The President's chief inflation fighter, Alfred Kahn, and the Council on Wage and Price Stability are "suspicious" that the margin between farm and retail food costs is higher than it ought to be.

COWPS Deputy Director Bob Russell told a White House meeting of food writers on Monday that the current rapidly expanding difference between the cost of food at the farm and the supermarket "is a phenomenon that is of great concern to the Council." Until three months ago, the farm to retail margin was about 12 percent: Now it has risen to 18 percent.

Russell was quick to point out that "a rapid rise of the spread doesn't necessarily mean violations of gross margins, but it does raise serious suspicions about the degree of compliance in food processing and retailing." Russell said the council was "looking at it intensively."

According to Kahn, who also spoke at the meeting arranged by Esther Peterson, the President's consumer affairs advisor, "there is some tendency for these margins to go up too sharply."

COWPS Chairman Barry Bosworth said the greatest problem has been with beef margins. The costs he said were passed through very quickly in the period through March. But the slowdown in meat prices (at the farm) has not shown up. We don't think it's anything that can be explained by lags." Although Bosworth added, "We don't know whether it's the processor or the retailer," he said that figures available for April suggest it may be the processor. Data for May will not be available until late this month.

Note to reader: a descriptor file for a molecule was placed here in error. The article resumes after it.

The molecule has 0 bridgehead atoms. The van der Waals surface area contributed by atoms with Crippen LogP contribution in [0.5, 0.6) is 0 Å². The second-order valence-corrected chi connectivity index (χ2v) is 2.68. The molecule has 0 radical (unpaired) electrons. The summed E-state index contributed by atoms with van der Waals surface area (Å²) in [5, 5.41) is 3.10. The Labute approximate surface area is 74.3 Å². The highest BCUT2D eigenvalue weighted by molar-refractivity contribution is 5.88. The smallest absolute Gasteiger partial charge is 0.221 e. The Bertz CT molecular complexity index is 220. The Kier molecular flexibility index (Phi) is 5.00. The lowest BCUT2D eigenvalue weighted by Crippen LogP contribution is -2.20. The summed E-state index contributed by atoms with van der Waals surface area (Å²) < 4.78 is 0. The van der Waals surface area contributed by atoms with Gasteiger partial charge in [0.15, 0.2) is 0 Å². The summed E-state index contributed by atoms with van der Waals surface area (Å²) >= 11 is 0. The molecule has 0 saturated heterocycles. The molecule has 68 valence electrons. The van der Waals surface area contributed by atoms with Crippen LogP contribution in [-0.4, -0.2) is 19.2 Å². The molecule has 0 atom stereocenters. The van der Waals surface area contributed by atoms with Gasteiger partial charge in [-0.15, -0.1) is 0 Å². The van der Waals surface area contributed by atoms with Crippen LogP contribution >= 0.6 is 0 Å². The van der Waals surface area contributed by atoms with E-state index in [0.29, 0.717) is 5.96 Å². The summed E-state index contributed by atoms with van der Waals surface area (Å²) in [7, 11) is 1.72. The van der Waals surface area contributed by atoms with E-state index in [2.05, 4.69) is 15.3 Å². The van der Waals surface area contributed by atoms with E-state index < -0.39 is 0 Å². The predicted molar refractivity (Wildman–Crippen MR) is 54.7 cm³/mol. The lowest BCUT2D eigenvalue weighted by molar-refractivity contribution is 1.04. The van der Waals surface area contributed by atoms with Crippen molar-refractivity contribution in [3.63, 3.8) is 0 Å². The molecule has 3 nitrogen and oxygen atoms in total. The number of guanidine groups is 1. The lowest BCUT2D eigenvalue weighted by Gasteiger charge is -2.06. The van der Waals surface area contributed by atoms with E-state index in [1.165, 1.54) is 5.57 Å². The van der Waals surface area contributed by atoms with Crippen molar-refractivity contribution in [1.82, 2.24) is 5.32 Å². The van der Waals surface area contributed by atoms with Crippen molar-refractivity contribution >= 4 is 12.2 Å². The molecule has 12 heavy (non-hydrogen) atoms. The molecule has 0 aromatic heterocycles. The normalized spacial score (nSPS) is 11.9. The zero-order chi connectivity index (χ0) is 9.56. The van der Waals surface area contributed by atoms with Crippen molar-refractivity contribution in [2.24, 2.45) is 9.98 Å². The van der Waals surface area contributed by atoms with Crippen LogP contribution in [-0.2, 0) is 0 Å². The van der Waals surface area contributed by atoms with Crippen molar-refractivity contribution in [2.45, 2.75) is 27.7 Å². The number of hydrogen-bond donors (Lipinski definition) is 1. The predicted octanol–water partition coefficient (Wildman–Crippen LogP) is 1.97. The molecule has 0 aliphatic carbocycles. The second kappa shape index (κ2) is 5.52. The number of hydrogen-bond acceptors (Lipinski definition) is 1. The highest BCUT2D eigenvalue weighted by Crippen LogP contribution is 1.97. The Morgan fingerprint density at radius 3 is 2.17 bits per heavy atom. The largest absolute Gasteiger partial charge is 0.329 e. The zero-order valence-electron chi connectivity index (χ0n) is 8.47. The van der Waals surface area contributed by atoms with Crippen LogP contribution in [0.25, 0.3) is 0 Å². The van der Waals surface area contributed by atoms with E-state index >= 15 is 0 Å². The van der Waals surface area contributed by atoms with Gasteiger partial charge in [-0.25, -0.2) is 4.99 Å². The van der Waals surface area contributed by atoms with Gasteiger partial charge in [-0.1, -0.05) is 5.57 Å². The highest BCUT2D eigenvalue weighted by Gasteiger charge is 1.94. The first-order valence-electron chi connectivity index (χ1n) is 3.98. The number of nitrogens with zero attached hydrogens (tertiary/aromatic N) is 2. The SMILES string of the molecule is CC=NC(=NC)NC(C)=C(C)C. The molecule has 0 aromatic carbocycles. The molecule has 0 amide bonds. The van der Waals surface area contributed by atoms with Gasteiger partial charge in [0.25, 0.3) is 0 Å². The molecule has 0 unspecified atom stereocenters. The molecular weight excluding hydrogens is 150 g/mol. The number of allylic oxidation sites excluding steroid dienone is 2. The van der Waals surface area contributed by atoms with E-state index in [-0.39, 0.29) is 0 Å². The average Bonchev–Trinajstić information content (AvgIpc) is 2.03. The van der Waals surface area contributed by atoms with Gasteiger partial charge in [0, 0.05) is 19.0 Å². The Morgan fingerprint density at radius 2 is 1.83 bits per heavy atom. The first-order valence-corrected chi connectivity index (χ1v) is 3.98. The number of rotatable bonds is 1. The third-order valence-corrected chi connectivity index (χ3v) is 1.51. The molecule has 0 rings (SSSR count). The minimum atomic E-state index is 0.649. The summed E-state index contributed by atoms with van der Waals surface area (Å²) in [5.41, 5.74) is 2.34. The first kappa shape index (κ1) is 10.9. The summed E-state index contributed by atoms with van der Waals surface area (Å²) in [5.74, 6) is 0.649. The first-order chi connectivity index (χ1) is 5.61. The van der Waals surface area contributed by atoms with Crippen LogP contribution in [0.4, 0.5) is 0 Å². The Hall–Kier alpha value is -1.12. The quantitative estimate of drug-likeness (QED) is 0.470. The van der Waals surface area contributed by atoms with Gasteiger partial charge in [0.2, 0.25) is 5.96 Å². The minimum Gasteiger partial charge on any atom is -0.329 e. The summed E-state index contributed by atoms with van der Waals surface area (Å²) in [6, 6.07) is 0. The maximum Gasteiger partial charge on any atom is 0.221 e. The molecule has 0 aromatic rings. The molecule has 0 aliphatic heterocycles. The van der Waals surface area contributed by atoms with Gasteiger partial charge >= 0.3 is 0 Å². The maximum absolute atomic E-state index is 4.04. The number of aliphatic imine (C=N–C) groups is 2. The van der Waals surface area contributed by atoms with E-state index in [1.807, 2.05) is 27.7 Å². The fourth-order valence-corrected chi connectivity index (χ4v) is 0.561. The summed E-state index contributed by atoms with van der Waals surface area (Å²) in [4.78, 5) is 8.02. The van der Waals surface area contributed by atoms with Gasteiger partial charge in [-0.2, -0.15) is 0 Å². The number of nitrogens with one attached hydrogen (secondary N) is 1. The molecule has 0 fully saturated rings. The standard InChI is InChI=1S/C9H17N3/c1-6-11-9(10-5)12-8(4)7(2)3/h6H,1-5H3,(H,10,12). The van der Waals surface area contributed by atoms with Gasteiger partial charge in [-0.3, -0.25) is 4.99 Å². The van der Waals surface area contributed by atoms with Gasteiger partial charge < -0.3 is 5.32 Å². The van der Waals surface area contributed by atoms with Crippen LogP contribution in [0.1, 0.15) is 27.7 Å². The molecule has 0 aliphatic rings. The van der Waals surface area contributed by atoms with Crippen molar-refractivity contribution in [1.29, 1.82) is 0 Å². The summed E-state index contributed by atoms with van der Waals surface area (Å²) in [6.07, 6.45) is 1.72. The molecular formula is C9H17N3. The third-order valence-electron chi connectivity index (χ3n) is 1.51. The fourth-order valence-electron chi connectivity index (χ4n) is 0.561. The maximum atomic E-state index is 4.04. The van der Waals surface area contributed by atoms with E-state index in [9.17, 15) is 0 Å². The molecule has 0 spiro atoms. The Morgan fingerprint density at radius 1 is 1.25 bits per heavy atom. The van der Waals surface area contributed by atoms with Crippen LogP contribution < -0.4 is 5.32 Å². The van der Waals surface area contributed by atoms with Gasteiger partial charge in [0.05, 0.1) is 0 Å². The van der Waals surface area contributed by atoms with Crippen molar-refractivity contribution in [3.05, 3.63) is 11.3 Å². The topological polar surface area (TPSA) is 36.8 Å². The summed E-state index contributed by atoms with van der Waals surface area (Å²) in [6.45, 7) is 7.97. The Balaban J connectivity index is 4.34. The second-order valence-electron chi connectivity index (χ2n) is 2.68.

Since the Administration's program for wage and price guidelines is strictly voluntary, Kahn was asked what the Council would do if it found that processors and retailers were violating the standards.

"The threat of publicity is an extremely potent weapon," he said."We get the clear impression (if we threaten to expose a company for violating the guidelines) they will send people down very quickly to beg us not to publish."

Russell point to Giant

Kahn said the council does not expect people to "boycott" a company which is out of compliance. He said he didn't like to use that word. "We urge people to be prudent shoppers. That's the euphemism in Washington. We think if people are informed they will behave prudently."

He agreed that "studies do seem to demonstrate that margins in concentrated markets seem to be higher than they should be." As a remedy, he suggested more "intensified anti-trust scrutiny" and said he had that day sent a letter to the Justice Department asking them to look into the pricing of soft drinks. Kahn urged his audience to help inform the public so they can help the Administration "counter special interests."